Brooks + Scarpa's inflatable pavilion concept captures energy from lightning storms
Brooks + Scarpa principals Angela Brooks and Larry Scarpa explain their concept for a public pavilion that could harness energy from lightning in our penultimate P.O.D.System Architecture movie.
Los Angeles- and Florida-based architecture studio Brooks + Scarpa has created a conceptual energy-harvesting pavilion for P.O.D.System Architecture – a collaboration between Dezeen and adidas Originals.
Called Vortex Generator, Brooks + Scarpa's proposed structure merges a public pavilion with a renewable energy power plant, and is intended to capture energy from the sun as well as lightning storms.
The P.O.D.System Architecture project calls on Los Angeles-based architects to create conceptual buildings based on the story behind adidas' recently launched P.O.D.System shoe, which combines three different shock-absorbing technologies into a single sneaker.
"We wanted our building to relate to adidas' tagline for the P.O.D.System shoe: Great alone, better together," Brooks explains in the movie, which Dezeen filmed in Los Angeles.
"So we combined spaces that are traditionally never put together – a public pavilion and an energy substation."
Envisioned for Sarasota Bay, Florida, where hot sun and intense lightning storms are commonplace, the conceptual pavilion features a huge, spiralling, gas-filled structure in the centre, made from a flexible, conductive mesh material.
The top of this structure features a ring of solar panels to capture energy from the sun, as well as an array of lightning rods.
The funnel-like pavilion inflates when a storm approaches, rising up to attract lightning strikes, which it directs to the electrical substation below.
"When the sun is out, it is essentially a deflated structure," Brooks explains. "When a storm comes across, it rises three-hundred feet to harness the energy of lightning and it become a completely different space."
Vortex Generator would be accessible to the public via a walled walkway set below the water level of the bay, which rises up out of the water and spirals around the base of the inflatable structure.
The central portion acts like a giant lightning rod, ensuring that no-one on the path would be struck by lightning in a storm.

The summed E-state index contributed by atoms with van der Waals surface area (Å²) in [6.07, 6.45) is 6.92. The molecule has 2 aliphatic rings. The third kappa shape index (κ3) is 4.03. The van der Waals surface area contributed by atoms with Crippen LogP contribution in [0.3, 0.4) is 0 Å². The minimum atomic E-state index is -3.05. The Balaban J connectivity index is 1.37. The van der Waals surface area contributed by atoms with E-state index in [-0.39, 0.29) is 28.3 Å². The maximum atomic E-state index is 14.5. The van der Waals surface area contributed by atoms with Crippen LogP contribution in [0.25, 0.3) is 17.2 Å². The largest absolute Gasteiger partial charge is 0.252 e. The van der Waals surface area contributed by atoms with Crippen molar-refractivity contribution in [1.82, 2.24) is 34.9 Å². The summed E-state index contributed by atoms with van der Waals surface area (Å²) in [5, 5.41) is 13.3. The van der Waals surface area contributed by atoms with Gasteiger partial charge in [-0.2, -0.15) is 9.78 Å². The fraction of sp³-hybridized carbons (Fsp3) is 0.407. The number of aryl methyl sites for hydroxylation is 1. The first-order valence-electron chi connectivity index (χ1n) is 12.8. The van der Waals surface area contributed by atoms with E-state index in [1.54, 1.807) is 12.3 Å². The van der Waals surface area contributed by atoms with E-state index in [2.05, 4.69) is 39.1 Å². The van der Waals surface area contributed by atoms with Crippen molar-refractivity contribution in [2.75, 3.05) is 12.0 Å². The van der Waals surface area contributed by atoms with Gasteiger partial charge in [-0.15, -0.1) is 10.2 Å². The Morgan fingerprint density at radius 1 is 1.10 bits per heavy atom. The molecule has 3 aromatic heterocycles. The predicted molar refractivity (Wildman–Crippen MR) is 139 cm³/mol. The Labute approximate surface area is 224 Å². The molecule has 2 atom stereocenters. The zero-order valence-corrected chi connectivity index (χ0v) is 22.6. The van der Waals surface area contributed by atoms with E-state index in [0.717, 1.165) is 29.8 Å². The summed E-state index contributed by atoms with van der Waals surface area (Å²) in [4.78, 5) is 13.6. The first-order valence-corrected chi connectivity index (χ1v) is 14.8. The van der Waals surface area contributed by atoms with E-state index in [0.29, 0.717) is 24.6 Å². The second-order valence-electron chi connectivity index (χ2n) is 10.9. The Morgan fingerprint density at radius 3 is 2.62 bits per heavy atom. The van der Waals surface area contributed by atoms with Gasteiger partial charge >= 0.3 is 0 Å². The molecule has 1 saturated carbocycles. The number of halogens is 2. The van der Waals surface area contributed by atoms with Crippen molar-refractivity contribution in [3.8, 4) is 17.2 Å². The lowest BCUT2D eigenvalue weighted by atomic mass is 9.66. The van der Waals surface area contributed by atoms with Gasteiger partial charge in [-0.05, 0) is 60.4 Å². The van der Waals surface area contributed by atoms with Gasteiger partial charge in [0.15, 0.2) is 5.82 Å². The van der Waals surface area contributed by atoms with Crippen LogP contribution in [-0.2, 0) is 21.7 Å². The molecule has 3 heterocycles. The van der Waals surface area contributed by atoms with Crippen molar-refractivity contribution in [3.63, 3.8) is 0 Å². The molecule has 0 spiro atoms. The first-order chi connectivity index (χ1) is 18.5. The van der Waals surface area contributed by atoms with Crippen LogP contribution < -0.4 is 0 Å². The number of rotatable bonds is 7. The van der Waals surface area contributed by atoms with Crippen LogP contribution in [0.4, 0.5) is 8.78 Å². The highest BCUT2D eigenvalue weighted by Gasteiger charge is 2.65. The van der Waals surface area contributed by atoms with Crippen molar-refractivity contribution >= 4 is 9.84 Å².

"Traditionally, when you're in a thunderstorm, you run for cover," Brooks says. "We wanted to flip that and provide a space for people to experience a thunderstorm while being protected."
As well as capturing electricity from the storm, Brooks and Scarpa imagine that Vortex Generator would also create a show for people watching.
"When lightning strikes, the energy captured in it would glow like a lantern," Scarpa says. "The moist air would steam up and it would actually come out at the top, almost like a smoke ring."
It is not currently possible to harvest electricity from lightning.
Brooks and Scarpa admit that they do not know exactly what material the mesh structure would be made of, or how the electrical charge of the lightning strikes would be converted into useable energy. But they hope that the design will inspire people to consider what the future possibilities of a new renewable energy source could be.
"The power of lightning is a very difficult thing to harness, but we have hope that someday it can happen," Scarpa says.
"Our project really provokes thought and we hope that it allows people to continue to think about it and maybe find a way to harness the power of lightning."
This movie was filmed by Dezeen in Los Angeles. It is the fourth of five videos as part of the P.O.D.System Architecture collaboration between Dezeen and adidas Originals.
Previous videos in the series feature building concepts designed by fellow Los Angeles-based architecture firms Neil M Denari Architects, Design, Bitches and Standard Architecture, while the final film will reveal a design by Bureau Spectacular.
You can watch all the videos at dezeen.com/podsystem.